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When done well, “Miss Julie” is a harrowing look at the class war. And when it’s done really well — as it is at the Lincoln Center Festival, where it opened Monday— it’s absolutely blistering.
In this import from Moscow’s State Theatre of Nations, performed with English surtitles, director Thomas Ostermeier and adapter Mikhail Durnenkov have transposed August Strindberg’s 1889 classic to contemporary Russia.
Julie (the willowy Chulpan Khamatova) is now the daughter of an oligarch rather than a count. There’s a wild party going on at the family home on New Year’s Eve, but she prefers spending the night in the huge stainless-steel kitchen, cozying up to the driver, Jean (Evgeny Mironov).

Julie is such a spoiled brat — making the cook Christine (Julia Peresild) prepare chicken stock from scratch so she can feed it to her dog — that seducing a chauffeur is just one more way to play bad girl. You get the sense she’s desperately looking for escape, too. As for Jean, he is both attracted and repelled, especially since his lowly status has given him a huge chip on his shoulder.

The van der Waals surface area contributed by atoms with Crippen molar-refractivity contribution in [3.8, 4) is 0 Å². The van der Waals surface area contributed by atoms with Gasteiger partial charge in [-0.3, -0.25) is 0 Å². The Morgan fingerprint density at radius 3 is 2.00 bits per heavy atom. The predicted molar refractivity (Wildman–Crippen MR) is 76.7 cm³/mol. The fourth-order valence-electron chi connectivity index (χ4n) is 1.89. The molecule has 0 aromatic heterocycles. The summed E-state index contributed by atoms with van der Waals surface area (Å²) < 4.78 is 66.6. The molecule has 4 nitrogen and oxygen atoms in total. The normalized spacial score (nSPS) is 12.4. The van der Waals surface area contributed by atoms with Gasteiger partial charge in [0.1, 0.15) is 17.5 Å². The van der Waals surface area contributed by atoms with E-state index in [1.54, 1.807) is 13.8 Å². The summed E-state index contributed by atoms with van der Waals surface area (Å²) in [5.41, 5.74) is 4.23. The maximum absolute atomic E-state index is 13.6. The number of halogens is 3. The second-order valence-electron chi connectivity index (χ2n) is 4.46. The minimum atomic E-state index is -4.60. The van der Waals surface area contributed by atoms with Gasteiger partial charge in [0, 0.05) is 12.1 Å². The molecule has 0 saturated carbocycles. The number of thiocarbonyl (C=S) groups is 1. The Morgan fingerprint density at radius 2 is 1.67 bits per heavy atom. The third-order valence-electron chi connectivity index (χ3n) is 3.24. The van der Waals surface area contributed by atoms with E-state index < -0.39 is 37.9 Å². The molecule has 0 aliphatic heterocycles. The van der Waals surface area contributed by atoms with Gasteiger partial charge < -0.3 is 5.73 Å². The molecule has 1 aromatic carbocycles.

When Jean and Julie finally retreat to another room to have sex, the revelers take over the kitchen, indulging in a techno-fueled bacchanal that pretty much wrecks the place.

Nothing’s the same after that seduction. Julie is stunned by what she’s done, and Jean turns on her — calling her a “mixed-up heifer” and “disgusting rat” by way of post-coital sweet nothings. Julie’s hopes are crushed.
Ostermeier is a genius at rejuvenating old plays — back in 2004, he gave us a brilliant take on “A Doll’s House” at BAM. Here he uses every trick he can think of — loud music, video projections, a rotating set — and it works. He also demands extremely physical performances from his cast. Khamatova’s Julie gets the worst of it: At one point, Jean stuffs her into the freezer.

It’s tough to watch, but intensely rewarding and supremely topical. Men versus women, rich versus poor: It just doesn’t get old, does it?